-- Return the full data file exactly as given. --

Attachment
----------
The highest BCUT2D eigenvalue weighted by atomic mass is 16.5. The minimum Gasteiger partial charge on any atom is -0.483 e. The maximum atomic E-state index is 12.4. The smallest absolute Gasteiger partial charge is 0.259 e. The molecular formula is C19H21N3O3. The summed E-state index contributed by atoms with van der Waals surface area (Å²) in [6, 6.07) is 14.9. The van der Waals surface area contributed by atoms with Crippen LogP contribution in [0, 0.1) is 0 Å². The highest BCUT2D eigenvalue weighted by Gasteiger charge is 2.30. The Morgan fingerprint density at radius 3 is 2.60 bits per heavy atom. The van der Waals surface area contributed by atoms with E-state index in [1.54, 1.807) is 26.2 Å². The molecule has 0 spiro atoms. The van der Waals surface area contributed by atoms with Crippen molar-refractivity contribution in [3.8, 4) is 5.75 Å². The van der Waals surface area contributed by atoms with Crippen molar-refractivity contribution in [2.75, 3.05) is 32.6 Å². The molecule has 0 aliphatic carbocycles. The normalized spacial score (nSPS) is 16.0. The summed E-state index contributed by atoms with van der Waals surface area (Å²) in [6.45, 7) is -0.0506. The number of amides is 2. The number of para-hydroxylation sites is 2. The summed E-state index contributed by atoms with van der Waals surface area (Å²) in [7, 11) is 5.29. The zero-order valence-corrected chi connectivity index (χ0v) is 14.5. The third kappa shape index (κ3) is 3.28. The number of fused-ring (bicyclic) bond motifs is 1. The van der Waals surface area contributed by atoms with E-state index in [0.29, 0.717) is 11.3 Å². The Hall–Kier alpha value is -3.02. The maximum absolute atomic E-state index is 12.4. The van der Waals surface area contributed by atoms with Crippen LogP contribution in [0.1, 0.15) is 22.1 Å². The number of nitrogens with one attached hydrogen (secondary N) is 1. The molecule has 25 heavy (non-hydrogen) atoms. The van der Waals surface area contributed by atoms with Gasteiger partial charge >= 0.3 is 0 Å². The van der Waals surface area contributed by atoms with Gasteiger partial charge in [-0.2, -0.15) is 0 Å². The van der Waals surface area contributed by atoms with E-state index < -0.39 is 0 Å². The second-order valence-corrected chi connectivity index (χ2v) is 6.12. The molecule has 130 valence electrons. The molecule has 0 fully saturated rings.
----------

The highest BCUT2D eigenvalue weighted by atomic mass is 16.5. The minimum Gasteiger partial charge on any atom is -0.483 e. The maximum atomic E-state index is 12.4. The smallest absolute Gasteiger partial charge is 0.259 e. The molecular formula is C19H21N3O3. The summed E-state index contributed by atoms with van der Waals surface area (Å²) in [6, 6.07) is 14.9. The van der Waals surface area contributed by atoms with Crippen LogP contribution in [0, 0.1) is 0 Å². The highest BCUT2D eigenvalue weighted by Gasteiger charge is 2.30. The Morgan fingerprint density at radius 3 is 2.60 bits per heavy atom. The van der Waals surface area contributed by atoms with E-state index in [1.54, 1.807) is 26.2 Å². The molecule has 0 spiro atoms. The van der Waals surface area contributed by atoms with Crippen molar-refractivity contribution in [3.8, 4) is 5.75 Å². The van der Waals surface area contributed by atoms with Crippen molar-refractivity contribution in [2.75, 3.05) is 32.6 Å². The molecule has 0 aliphatic carbocycles. The normalized spacial score (nSPS) is 16.0. The summed E-state index contributed by atoms with van der Waals surface area (Å²) in [6.45, 7) is -0.0506. The number of amides is 2. The number of para-hydroxylation sites is 2. The summed E-state index contributed by atoms with van der Waals surface area (Å²) in [7, 11) is 5.29. The zero-order valence-corrected chi connectivity index (χ0v) is 14.5. The third kappa shape index (κ3) is 3.28. The number of fused-ring (bicyclic) bond motifs is 1. The van der Waals surface area contributed by atoms with E-state index in [0.29, 0.717) is 11.3 Å². The Hall–Kier alpha value is -3.02. The maximum absolute atomic E-state index is 12.4. The van der Waals surface area contributed by atoms with Crippen LogP contribution in [0.1, 0.15) is 22.1 Å². The number of nitrogens with one attached hydrogen (secondary N) is 1. The molecule has 25 heavy (non-hydrogen) atoms. The van der Waals surface area contributed by atoms with Gasteiger partial charge >= 0.3 is 0 Å². The van der Waals surface area contributed by atoms with Gasteiger partial charge in [-0.2, -0.15) is 0 Å². The van der Waals surface area contributed by atoms with E-state index < -0.39 is 0 Å². The second-order valence-corrected chi connectivity index (χ2v) is 6.12. The molecule has 130 valence electrons. The molecule has 0 fully saturated rings.